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Stop 16: the Presbyterian church
are on the Portlaw bridge, look across the road and you will see the
Presbyterian Church. It was set up in the middle of the 19th Century.
It is not used today and is starting to look a bit derelict. It reminds us that
the Presbyterian community prospered in the town years ago. A lot of the
supervisors in the tannery were Presbyterians who came from Northern Ireland.
church seems to be away from today’s town centre, as does the Catholic one,
St. Patrick’s Church, up the hill. (We decided not to make you walk that far
so we put St. Patrick’s on our driving trail!). However, the old Portlaw was
actually mostly on the other side of the river from where it is today. The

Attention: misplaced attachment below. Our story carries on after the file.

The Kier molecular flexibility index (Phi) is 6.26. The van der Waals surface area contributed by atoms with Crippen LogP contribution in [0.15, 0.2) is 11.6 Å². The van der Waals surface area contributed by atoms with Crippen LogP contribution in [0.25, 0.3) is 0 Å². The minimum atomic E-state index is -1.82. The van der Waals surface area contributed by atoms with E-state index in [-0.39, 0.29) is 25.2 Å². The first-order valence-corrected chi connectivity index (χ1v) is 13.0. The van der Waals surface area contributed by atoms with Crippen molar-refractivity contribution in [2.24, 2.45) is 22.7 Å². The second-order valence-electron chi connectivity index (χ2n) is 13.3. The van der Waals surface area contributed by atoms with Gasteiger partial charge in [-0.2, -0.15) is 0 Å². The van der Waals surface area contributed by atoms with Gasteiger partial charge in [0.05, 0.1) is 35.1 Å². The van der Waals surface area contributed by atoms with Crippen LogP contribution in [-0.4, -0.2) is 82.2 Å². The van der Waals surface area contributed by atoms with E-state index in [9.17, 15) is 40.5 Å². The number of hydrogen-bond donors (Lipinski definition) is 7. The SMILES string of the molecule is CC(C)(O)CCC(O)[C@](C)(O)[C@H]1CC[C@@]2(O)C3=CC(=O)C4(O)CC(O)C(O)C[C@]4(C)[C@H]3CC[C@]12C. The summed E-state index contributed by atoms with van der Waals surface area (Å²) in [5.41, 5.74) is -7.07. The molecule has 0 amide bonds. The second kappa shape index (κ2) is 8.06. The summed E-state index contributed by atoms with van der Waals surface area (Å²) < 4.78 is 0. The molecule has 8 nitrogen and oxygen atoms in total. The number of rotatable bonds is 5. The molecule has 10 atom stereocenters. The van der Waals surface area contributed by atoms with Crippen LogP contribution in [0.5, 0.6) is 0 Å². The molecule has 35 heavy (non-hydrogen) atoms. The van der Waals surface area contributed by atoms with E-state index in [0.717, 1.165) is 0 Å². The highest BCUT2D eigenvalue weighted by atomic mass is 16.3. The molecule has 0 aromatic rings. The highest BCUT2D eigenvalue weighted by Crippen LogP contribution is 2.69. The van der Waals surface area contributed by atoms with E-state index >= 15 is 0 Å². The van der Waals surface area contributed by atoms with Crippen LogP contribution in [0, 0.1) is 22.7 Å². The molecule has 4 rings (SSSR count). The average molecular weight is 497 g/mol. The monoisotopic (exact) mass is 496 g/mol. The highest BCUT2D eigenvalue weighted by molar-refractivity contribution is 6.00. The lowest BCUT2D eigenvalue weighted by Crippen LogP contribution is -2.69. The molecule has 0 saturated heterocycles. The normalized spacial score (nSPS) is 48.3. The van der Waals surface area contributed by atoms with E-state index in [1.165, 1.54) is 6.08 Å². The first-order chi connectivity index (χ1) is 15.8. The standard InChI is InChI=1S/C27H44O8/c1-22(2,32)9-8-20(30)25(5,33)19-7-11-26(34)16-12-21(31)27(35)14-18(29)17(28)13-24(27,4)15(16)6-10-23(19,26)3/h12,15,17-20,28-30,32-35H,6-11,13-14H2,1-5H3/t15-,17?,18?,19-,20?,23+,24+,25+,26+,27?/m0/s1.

landlord knocked a lot of the houses that were there and the Malcomsons
developed the site of today’s town. So, the Presbyterian Church was actually
very central to the community back in the 1840s.
Manse house is attached to it. A famous international footballer called Dr.
Staunton used to live there. This house was flooded many times when the river
overflowed. Strangely, the church was never flooded. Some say that the church
was used as a stable for horses and carriages around the turn of the 19th
Century during Portlaw’s less prosperous years.
Again, you can see the remains of some cast iron work on and around the
church, which was possibly cast in the local foundry.